Why does Giannis end up 5th? He was first in the regular season, so you have to do enough in the playoffs to pass him. I don't think Kawhi or Harden did and I'll point to something really simple here as a baseline:

Anybody who had Giannis as think Giannis had fallen from #1 after the first round? I sure didn't.

Okay then, if you're with me that far then I'd say you're making the decision based on either a) Kawhi being so impressive while letting his team fall apart in an epic playoff debacle, and/or b) Harden was so amazing while his team got gentlemen's swept (least competitive series the Lakers played), that it overwhelms the entire rest of the season.

I value the playoffs above the regular season, but I feel like you've got to achieve something substantial if I'm going to really look to elevate you above a guy who was clearly ahead of you all year long.

And of course this is why Jokic (along with Butler) had a chance to make the leap. Now, I have to admit that aside from the fact that I really agonized about Butler vs Giannis, I also really agonized about Jokic vs Giannis. It speaks to the weight of greatness we all see Giannis carry that he's such a focal point here. I thought about Butler vs Jokic sure, but in the end it doesn't feel like it matters as much.

So Jokic, with respect to Giannis:

The thing is, he was absolutely showing the resilience in his game I wasn't seeing from Giannis. And let me tell y'all, this has shocked the heck out of me. I was shocked at how good Jokic was in last year's playoffs, and even after resetting my expectations following that impressive performance, I was shocked again at how good he was.

What's so weird is that I've been a HUGE Jokic fan since the moment I saw him in the NBA, but while at that time I was of staunch believe that he could be a star, I have to admit that I always expected he'd be exposed in a tough playoff series. He's proven far more resilient than I ever imagined.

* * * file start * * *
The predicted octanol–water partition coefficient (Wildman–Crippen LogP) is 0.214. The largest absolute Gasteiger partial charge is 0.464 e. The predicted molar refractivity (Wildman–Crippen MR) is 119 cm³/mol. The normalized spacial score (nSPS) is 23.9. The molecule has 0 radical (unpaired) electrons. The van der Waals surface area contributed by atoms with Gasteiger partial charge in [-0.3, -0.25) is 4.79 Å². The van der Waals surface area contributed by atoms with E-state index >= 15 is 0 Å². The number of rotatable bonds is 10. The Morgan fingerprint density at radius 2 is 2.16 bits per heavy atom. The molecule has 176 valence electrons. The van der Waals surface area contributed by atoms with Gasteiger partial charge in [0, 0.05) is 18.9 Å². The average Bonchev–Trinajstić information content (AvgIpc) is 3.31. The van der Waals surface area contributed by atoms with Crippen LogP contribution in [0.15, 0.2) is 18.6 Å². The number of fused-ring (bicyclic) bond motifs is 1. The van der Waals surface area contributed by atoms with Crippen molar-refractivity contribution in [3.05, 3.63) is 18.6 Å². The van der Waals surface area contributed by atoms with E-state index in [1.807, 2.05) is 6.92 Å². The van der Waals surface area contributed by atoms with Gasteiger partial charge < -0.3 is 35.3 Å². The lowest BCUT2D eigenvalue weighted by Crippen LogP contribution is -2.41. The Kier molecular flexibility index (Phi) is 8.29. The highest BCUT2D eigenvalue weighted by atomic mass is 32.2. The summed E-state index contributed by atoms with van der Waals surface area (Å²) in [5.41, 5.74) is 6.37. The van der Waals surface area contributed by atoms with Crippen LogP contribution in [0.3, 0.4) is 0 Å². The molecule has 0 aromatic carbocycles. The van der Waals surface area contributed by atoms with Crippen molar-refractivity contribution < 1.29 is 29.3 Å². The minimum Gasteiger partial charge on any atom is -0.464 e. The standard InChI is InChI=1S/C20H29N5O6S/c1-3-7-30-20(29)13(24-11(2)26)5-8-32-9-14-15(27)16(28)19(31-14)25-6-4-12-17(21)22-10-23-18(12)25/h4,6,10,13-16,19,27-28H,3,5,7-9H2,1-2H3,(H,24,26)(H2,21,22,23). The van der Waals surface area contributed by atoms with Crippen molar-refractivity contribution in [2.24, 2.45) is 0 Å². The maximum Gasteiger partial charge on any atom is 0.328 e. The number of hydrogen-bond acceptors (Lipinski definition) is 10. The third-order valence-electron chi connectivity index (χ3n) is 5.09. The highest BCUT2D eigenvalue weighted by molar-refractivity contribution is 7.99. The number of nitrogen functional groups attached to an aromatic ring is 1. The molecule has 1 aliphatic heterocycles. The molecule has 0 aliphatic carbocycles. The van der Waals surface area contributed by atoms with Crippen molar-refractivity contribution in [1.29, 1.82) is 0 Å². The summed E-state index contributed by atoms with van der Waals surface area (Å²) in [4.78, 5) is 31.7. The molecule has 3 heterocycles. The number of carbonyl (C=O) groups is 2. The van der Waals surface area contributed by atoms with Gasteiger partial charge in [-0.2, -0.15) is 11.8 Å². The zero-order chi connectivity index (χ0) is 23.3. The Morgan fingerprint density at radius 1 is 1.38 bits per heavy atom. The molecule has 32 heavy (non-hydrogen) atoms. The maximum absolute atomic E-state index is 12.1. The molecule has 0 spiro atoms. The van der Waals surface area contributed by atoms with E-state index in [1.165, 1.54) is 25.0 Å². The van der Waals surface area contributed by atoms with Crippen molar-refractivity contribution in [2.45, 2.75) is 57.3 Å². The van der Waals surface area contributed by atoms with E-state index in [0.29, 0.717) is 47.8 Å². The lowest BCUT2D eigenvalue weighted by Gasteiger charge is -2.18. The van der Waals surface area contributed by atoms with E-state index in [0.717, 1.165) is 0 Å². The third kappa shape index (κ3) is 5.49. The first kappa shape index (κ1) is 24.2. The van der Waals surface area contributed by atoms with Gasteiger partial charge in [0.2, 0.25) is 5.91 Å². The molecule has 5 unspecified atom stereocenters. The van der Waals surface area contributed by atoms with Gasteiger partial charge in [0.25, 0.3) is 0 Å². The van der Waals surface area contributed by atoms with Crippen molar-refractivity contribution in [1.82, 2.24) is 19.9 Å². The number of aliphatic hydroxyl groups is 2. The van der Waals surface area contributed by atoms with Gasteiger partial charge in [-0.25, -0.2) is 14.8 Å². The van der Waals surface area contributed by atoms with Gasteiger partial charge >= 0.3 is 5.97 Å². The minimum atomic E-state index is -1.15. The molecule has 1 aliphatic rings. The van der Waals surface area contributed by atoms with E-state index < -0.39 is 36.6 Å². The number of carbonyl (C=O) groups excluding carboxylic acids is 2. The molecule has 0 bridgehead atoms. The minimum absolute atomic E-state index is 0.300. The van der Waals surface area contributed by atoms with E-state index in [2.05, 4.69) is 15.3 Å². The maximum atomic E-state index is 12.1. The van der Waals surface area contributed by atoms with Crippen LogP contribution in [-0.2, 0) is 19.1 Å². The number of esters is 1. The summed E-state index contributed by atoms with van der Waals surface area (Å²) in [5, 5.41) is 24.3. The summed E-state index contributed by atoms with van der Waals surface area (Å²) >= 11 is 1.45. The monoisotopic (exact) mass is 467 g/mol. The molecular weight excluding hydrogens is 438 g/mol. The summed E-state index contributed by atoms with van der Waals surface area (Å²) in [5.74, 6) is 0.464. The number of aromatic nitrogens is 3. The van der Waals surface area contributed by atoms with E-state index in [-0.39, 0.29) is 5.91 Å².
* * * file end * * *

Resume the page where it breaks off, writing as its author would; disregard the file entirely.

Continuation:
He's not just a great passer, he might be the smartest basketball player I've ever seen. When he's locked in, he does so many little things that give him and his team advantages. It's scary how natural it all seems to him.

All this to say, while I still see it most likely that Giannis has a better career than Jokic, Giannis has got to figure some big things out. What Jokic showed against the Clippers is more impressive than anything Giannis has done in the playoffs, and it's not particularly close.

As I say that, there's some penny-wise pound-foolish stuff going on, and there's the matter Jokic can clearly get rattled by anger that doesn't seem that hard to induce. I felt like Jokic left a little bit on the table in that Laker series. The Laker front court was always going to win that battle in the end, but Jokic did not have let himself keep getting in foul trouble. C'mon dude.

And this ties into me picking Butler over Jokic. Simply put, I think Butler did enough to keep himself on the same tier as Jokic based on on court play, and he while I give Jokic major positive intangibles, Butler's this year were just plain legendary.

Others on my list:

Luka Doncic led the greatest offense by ORtg in the history of the NBA this year and he's only in his 2nd year. Absolutely terrifying.

Dame Lillard. Man, what a bad ass. What else is there to say?

Chris Paul. Harden's team may have won the series, but Paul won the war. The performance of CP3 in OKC this year was exceptionally satisfying, and also has something to do with why everyone is jumping off Captain Big Beard's bost right now (though the fact Harden's ship is the S.S. Fertitta ain't helping, admittedly).

Offensive Player of the Year Vote:
1. LeBron James
2. Luka Doncic
3. Nikola Jokic


I've had Luka penciled in at the top spot all year. I mean he led the greatest ORtg team in history and he looks amazing.

But as the playoffs progressed I started feeling like this was going to be LeBron, and it is. I just have a great deal more confidence in Old Man LeBron's ability to "go to work" and get buckets as needed against the toughest crunch defense than I do in Luka or anyone playing this season and when you add that on top of how astonishing AD looks playing next to him, I can't pick anyone else.

Jokic as always is very hard to slot in. I could have seen putting him at #2 ahead of Luka or leaving him off the ballot. This seems most appropriate.

I'll give mentions to James Harden and Dame Lillard as well.

Defensive Player of the Year Vote:
1. Anthony Davis
2. Giannis Antetokounmpo
3. Rudy Gobert


So, in the end here I'm being pretty conservative. Other than AD moving up with spectacular playoff defense that really left me chewing on the modern ideal for a defensive player, I'm just going with the usual suspects.

I was tempted to put a 3rd place vote for Bam Adebayo, but the truth is that as impressive as Bam was, I'm not sure if I think he's surpassed Gobert, and Gobert was Gobert all year.